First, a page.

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10,000 Girls Explore Science Careers

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10,000 Girls Explore Science Careers

10,000 Girls Explore Science Careers
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A science museum in Denver, Colorado is working to increase the number of American girls who grow up to be scientists.

The Denver Museum of Nature and Science recently held a “Girls and Science Day.” The event gave over 10,000 girls the chance to meet women in science and to listen to them talk about seeking a science career.

In the United States, most scientists and engineers are men. Compared to boys, the number of girls who grow up to be scientists is low.

American educators have long noted the importance of the four fields known as STEM -- science, technology, engineering and mathematics. Experts believe that increasing the number of women in the STEM fields needs to start early, when girls are in middle school or when they are even younger.

For “Girls and Science Day,” the Denver Museum of Science and Nature invited more than 300 women to the museum. All of them work in science-related fields, but have different areas of expertise.

The women volunteered their time to talk with the girls and demonstrate what they do. One of the volunteers was Daniela Castaneda, an environmental engineer. She used a model to show how the city of Denver makes sure its water is safe to drink.

“And so you’ll see how the water that comes out the bottom is pretty clean. And this is what we’ll do in water treatment plants, is we’ll use filters...”

The museum gave the girls a chance to capture toy birds. Volunteer Emily Snode-Brenneman is a field biologist. She told girls and their families what she does with real birds to study their behavior.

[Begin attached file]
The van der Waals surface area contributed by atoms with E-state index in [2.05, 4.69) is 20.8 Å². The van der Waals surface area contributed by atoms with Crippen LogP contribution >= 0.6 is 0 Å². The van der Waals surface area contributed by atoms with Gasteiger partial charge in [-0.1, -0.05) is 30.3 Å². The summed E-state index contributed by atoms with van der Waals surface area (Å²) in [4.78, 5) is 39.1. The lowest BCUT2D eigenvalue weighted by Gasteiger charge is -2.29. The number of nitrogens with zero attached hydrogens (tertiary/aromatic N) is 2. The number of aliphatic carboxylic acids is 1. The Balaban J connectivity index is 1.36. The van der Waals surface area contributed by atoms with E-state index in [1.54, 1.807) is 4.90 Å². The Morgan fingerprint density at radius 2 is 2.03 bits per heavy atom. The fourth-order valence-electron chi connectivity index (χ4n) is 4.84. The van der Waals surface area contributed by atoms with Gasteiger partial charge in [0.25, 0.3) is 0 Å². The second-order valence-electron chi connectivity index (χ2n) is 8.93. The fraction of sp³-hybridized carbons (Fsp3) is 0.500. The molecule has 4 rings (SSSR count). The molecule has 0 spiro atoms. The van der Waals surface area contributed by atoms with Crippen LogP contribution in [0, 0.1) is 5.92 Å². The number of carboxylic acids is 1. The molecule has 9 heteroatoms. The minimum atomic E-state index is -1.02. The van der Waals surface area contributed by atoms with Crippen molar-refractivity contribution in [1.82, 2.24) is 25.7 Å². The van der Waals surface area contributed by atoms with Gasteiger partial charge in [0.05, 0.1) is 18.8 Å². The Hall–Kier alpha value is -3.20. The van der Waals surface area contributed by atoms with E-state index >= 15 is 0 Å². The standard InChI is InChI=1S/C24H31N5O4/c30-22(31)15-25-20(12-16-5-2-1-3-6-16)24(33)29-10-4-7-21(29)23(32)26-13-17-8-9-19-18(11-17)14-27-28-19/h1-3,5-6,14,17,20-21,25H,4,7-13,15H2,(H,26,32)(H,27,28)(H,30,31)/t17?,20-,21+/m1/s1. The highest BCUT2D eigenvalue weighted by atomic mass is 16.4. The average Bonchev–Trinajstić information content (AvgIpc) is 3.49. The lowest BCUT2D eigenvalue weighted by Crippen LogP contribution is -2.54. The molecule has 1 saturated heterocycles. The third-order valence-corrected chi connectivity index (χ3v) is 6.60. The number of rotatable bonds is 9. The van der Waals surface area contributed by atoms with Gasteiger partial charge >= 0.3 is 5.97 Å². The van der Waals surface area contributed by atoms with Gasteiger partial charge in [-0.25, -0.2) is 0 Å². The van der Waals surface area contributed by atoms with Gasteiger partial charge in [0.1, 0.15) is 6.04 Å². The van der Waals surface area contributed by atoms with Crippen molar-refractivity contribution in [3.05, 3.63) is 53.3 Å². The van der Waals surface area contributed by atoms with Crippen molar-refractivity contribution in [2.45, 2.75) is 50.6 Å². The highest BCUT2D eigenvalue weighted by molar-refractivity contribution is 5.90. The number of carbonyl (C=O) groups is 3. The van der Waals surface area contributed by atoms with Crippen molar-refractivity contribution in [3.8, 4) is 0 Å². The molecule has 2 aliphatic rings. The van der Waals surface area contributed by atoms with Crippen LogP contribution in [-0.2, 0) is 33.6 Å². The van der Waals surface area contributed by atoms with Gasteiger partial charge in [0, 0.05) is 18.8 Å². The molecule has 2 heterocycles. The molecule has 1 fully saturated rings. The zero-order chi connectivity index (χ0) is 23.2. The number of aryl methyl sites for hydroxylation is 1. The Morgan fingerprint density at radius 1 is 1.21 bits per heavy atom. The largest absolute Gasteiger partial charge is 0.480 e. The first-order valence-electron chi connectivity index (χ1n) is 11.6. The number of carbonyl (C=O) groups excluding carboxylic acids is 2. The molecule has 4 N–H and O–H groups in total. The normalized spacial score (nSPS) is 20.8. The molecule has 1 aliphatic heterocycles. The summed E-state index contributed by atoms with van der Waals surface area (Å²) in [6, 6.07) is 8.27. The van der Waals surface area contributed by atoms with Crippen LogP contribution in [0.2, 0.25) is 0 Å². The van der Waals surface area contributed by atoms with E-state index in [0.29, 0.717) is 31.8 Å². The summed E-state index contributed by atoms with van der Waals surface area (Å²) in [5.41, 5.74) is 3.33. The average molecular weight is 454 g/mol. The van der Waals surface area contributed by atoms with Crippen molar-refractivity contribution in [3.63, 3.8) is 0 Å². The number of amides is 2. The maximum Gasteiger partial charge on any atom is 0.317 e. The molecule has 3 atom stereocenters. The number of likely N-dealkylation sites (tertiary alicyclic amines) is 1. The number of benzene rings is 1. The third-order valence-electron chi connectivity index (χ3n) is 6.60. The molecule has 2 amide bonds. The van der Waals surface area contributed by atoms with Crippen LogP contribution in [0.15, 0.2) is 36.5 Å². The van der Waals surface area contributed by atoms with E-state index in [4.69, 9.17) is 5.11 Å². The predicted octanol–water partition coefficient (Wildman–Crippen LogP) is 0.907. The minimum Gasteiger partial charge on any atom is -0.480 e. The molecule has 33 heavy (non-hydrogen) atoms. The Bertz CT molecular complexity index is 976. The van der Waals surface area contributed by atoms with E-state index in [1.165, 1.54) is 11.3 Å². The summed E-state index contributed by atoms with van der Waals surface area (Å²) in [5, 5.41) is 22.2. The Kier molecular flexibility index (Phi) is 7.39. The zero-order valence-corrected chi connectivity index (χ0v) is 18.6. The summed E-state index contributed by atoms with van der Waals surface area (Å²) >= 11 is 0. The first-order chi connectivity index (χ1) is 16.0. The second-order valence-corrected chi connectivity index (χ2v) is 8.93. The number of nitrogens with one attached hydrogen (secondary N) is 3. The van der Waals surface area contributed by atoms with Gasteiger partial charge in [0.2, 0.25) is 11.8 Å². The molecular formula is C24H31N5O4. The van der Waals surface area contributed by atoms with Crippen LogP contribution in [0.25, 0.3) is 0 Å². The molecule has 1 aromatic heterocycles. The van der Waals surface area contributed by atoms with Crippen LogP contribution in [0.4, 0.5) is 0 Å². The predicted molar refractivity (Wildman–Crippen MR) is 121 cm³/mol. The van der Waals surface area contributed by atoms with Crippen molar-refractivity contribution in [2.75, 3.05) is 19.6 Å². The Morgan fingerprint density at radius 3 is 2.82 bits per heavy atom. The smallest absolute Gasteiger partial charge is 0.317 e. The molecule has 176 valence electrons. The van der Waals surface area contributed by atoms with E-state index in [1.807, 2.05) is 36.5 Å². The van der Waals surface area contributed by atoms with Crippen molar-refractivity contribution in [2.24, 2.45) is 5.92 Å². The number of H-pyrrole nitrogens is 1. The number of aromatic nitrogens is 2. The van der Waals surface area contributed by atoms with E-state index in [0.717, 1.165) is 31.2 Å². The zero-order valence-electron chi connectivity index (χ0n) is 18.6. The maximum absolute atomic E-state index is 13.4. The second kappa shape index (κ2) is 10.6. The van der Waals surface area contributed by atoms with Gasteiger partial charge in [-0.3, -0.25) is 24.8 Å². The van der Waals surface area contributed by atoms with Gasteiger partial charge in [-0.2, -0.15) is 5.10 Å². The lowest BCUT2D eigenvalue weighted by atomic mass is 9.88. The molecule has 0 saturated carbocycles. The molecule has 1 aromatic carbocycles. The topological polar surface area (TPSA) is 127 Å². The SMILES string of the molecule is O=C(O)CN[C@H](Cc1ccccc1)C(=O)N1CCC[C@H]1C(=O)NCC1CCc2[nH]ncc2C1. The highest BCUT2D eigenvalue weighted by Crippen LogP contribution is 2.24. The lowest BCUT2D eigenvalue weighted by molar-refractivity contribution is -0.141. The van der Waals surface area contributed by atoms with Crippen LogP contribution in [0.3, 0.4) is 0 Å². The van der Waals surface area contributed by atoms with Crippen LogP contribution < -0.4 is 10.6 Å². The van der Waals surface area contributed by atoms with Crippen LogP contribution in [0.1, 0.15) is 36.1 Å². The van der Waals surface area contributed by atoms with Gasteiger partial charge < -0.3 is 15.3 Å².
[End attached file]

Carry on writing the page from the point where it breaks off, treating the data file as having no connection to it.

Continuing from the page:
“We actually put this little device called a radio track on them and then we actually glue it to the back, then we can track their movement.”

Another volunteer was Tinesha Ross, an aerospace engineer. She showed the girls a computer circuit board from the International Space Station. The equipment, she noted, was in need of repair.

"I’m going to put this board under the microscope, and then you let me know if it helps you see the part better, okay?”


“Alright, here we go.”

Boys were also welcome at the Girls and Science Day. The museum wants girls and boys to know about the opportunities they have to become scientists.

I’m Christopher Jones-Cruise.

Shelley Schlender reported this story for Christopher Jones-Cruise adapted her report for Learning English. George Grow was the editor.

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Words in This Story

water treatment plant – n. a facility where water is cleaned before it is drunk or placed into a river or ocean

filter – n. a device that is used to remove something unwanted from a liquid or gas that passes through it

device – n. an object, machine or piece of equipment that has been made for a special purpose

glue – v. to make (something) stick to something else by using glue

track – v. to watch or follow the progress of (someone or something)

circuit board – n. a board that has many electrical circuits and that is used in a piece of electronic equipment (such as a computer)

opportunity – n. an amount of time or a situation in which something can be done

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